Archive for the ‘metrics’ Tag

Multiplatform metrics

Here’s a recent article from Broadcast summarising the emerging approach at Channel 4 to measuring the impact of TV-centric multiplatform projects for planning, monitoring and evaluation.


C4 spells out aims for multiplatform orders

By Balihar Khalsa

Channel 4 is implementing a new framework for measuring the success of multiplatform commissions.

The framework is made up of a handful of commissioning criteria and seven factors for multiplatform commissioners to consider when ordering a project. Work on the framework began after Richard Davidson-Houston was promoted to head of online in July.

Multiplatform commissions will be expected to increase TV viewing of the project they are related to, whether linear or on-demand. They will also be expected to have either public service or commercial value, or both, and generate rich data from consumers, as well as pushing convergence.

Alongside the criteria, multiplatform content will be expected to achieve one of seven aims. These are: Audience, Attention, Access, Action, Appreciation, Additions and Advocacy.

Commissioners must identify which of these aims they are primarily attempting to meet at the outset of each project.

Examples of what the seven A’s translate to:

1. Audience – number of visits to a page, how many visitors from the UK, how many times people come back.

2. Attention – how many pageviews they look at during the visit or the duration of the visit.

3. Access – looking at how much people register to gain access to content.

4. Action – something like the number of tests taken or games played or completed.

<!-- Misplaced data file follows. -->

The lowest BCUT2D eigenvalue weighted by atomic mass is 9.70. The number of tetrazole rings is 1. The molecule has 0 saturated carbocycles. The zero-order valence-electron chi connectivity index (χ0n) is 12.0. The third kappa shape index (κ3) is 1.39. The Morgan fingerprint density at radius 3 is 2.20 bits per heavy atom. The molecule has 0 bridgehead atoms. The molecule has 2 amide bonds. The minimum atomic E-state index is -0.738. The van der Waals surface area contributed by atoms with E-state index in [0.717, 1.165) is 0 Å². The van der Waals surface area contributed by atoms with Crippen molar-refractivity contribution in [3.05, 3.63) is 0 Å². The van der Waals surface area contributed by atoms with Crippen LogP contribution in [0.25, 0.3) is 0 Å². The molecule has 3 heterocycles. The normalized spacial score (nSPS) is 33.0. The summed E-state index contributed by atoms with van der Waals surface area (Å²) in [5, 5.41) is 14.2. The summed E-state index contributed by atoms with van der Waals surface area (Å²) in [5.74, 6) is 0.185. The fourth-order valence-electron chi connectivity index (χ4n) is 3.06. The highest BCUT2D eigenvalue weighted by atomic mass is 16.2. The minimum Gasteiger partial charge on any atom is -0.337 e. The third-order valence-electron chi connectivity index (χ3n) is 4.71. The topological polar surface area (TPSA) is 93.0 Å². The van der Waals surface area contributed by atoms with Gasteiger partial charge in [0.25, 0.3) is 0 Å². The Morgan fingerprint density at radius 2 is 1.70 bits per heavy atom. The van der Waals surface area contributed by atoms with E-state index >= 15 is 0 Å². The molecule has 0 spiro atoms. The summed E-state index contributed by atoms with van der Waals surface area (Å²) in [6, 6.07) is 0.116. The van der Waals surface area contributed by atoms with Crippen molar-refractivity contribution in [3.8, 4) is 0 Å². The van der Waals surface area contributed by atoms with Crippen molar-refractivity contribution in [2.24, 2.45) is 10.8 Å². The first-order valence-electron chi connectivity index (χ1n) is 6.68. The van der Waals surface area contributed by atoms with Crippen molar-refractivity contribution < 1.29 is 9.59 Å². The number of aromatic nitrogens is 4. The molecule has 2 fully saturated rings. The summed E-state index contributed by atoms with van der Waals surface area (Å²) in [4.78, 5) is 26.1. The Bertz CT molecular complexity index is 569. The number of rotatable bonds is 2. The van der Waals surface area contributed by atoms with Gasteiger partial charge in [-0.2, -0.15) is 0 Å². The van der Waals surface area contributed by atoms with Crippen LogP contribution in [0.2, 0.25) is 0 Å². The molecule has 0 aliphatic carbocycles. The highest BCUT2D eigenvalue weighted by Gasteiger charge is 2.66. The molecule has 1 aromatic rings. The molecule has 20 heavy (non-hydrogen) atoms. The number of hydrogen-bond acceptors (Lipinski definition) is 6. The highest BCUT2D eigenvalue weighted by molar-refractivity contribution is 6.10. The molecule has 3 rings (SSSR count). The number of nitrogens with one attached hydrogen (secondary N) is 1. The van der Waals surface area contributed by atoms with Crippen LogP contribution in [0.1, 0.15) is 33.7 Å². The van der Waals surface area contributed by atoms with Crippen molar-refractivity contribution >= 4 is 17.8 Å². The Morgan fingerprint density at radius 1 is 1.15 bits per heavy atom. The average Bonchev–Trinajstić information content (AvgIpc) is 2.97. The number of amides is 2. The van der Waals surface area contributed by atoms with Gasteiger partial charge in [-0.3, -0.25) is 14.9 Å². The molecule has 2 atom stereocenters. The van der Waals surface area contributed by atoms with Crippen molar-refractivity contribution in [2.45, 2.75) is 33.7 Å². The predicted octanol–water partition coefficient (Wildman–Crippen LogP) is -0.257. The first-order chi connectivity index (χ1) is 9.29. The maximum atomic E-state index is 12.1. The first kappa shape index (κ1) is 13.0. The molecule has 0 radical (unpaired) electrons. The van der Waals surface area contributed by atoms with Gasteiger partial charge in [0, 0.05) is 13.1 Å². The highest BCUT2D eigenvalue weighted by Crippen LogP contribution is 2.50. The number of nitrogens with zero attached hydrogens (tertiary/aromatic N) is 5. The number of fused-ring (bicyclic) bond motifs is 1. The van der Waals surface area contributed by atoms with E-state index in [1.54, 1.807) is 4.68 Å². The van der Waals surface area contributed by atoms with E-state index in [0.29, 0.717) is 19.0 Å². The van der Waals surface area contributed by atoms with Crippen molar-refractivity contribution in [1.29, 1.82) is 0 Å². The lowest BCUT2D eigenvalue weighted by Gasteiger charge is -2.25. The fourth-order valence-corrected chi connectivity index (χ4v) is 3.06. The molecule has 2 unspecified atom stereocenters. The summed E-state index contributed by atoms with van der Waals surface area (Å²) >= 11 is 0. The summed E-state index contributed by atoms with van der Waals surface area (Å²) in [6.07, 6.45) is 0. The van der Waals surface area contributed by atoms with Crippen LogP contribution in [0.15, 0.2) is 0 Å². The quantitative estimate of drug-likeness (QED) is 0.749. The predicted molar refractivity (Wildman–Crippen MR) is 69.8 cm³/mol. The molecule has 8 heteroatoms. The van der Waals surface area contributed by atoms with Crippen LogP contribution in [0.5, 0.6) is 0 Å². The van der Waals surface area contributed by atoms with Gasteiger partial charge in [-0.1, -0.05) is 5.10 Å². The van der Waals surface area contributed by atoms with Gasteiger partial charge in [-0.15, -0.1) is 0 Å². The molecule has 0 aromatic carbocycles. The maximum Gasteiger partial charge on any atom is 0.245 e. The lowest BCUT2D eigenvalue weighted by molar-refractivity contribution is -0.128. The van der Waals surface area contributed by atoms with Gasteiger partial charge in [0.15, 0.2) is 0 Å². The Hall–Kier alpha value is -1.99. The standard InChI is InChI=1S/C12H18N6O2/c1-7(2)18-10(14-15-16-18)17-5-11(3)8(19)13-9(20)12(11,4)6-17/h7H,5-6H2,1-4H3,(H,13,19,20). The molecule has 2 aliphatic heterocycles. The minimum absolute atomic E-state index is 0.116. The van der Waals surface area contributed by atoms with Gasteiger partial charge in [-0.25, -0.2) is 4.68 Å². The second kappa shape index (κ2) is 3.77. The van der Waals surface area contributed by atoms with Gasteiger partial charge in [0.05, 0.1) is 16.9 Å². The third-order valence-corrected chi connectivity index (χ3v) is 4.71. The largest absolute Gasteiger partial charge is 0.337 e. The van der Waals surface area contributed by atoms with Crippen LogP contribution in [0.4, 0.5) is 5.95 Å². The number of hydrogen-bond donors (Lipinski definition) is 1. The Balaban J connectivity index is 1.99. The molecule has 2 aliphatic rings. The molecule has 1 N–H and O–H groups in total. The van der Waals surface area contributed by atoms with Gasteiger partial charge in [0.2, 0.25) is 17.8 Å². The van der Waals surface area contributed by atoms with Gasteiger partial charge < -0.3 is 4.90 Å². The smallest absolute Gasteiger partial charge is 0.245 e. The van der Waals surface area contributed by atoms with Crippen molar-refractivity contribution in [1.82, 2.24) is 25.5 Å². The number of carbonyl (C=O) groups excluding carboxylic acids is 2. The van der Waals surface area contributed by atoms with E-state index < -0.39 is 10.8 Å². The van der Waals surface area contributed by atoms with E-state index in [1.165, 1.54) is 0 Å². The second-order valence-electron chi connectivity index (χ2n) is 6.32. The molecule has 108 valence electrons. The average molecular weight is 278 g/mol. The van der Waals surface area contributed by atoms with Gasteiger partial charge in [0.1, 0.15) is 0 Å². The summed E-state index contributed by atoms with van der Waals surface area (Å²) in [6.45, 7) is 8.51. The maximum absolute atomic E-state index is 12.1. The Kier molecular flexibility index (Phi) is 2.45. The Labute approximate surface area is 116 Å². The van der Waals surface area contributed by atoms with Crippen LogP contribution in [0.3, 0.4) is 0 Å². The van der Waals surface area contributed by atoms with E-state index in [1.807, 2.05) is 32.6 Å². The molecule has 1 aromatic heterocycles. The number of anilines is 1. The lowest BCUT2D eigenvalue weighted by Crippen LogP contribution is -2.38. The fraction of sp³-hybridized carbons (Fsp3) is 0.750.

5. Appreciation– a satisfaction score or awards wins.

6. Additions – contributions, number of comments, number of comments each visitor leaves.

7. Advocacy – Twitter re-tweets, Facebook likes, number of Facebook likes per user.

Features and Factual Entertainment Multiplatform Commissioning Editor Adam Gee said the framework “reflects the changes at C4 in recent months. There is an emphasis on data and this framework for metrics is part of that”.

Gill Pritchard’s appointment as director of audience technologies and insight in January marked a first for the broadcaster. Pritchard, who reports directly to C4 chief executive David Abraham, is responsible for maximising audience interaction to create commercial opportunities.

Gee said: “We are conscious that we are working in a medium that can be measured in a much more defined way. When you can measure things better, it is a lot easier to express what their value is.”

Multiplatform commissioners now sit alongside genre commissioners, a change implemented by Abraham in a move to push the “multiplatform approach into the centre of the organisation, rather than leaving ‘new’ media in its own isolated silo”.

Evidence of Body

embarrassing bodies

embarrassing bodies

It’s unusual to be able to see the direct impact, in terms of actual changes of behaviour, produced by a public service interactive project but in the case of Embarrassing Bodies this has been possible. A quick trawl through the comments on the site yields such evidence (there were over 3,500 pre-moderated comments in the first four days of going fully live). The core of the project is a set of Self-check videos. What’s so innovative about that? Primarily their openness, clarity and unflinching nature – very Channel 4 and it just wasn’t out there before in the ocean of web video. They show you what you need to see to be able to do what you need to do. The most telling comments for me are the ones where people realise they’d been checking themselves wrongly before seeing the video.